XWE’MALHKWU ( Homalco ) Peoples.
The people of the fast running waters traditionally lived along side of the Klahoose, Island Comox, Lakwiltok and Sliammon nations. Homalco’s traditional territories run from Dent island to the vicinity of Raza Passage including all of Bute Inlet. The main village sites were on the Homathko River, Southgate river, Orford Bay and the areas at the mouth of Bute Inlet including Muushkin ( Old Church-house) located on the South eastern shore of Sonora Island and Aupe ( Church-house ). The Homalco people speak a dialect of the mainland Comox language. The mainland Comox belong to the Coast Salish branch of the Salishan language family.
The first missionaries to visit XWE’MALHKWU territory were the Oblate fathers in the late 1860’s . A sad history would begin for the Xwe’malhkwu people. It was at this time that they were forced to destroy ( burn) all regalia, masks and all carvings in their possession. Even more damaging to the Xwe’malhkwu peopled was that they were banned from holding ceremonies and practicing traditional songs and dances. Our ancestors spoke their language in secret to avoid consequences from the oblate fathers. It was at this point that Xwe’malhkwu peoples learned and were forced to adopt Christian rituals.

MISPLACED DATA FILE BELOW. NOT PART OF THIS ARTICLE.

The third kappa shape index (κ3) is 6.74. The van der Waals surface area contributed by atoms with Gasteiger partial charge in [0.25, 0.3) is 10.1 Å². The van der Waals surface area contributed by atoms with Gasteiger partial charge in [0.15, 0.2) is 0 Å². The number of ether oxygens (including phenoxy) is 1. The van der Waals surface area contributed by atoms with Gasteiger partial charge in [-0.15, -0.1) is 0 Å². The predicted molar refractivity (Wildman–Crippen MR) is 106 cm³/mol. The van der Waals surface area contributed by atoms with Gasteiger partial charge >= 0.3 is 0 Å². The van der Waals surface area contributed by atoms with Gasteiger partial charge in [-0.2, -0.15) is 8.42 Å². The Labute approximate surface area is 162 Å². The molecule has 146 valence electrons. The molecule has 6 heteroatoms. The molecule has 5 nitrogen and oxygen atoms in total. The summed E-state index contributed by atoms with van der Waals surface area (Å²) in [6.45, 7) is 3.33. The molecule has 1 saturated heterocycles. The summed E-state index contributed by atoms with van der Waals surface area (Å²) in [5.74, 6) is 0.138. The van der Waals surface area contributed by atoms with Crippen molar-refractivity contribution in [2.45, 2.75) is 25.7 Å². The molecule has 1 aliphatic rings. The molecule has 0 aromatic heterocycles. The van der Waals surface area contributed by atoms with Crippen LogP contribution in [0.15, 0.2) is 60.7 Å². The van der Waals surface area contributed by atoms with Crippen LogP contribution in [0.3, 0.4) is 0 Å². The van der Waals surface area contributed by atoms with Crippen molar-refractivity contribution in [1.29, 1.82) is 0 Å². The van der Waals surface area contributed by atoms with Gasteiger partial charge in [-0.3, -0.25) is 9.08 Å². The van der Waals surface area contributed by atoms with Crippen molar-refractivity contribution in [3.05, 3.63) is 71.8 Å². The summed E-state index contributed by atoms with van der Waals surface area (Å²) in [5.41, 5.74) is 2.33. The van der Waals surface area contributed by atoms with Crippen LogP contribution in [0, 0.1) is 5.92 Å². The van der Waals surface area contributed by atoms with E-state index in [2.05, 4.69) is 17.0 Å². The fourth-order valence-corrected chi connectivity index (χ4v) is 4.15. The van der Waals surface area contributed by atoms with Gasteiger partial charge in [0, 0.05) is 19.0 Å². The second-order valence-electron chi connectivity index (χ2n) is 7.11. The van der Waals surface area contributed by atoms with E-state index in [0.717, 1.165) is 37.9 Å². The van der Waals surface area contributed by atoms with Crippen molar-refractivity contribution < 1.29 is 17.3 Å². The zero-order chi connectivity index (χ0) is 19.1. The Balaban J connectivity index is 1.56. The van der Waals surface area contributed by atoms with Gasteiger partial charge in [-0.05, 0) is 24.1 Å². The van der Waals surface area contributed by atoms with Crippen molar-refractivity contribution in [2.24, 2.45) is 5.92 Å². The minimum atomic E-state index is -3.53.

By the early 1900’s Indian residential schools were formed and implemented by the Federal Government . This proves to be another sad piece of Xwe’malhkwu history as for generations our children were taken and forced to attend Indian residential schools. At these schools Xwe’malhkwu people were physically, mentally and sexually abused. The loss of family units , culture and language are still on going issues our community struggles with today.
Like other Coastal First Nation peoples the Homalco were well provided with fish, seafood , housing, hunting and other necessities for everyday survival. Travelling with the seasons for gathering, hunting and fishing the Homalco people utilized all the resources throughout the territory and above all were taught to respect the ever so sacred cedar tree. The Cedar tree was an important part of every day life. The Cedar tree would provide life to Homalco with clothing , shelter, baskets, canoes and hand tools as well as burial boxes.
Today the Homalco people are still stewards of the land and still rely on the resources throughout the territory and take great measures to ensure these resources are there for future generations to come.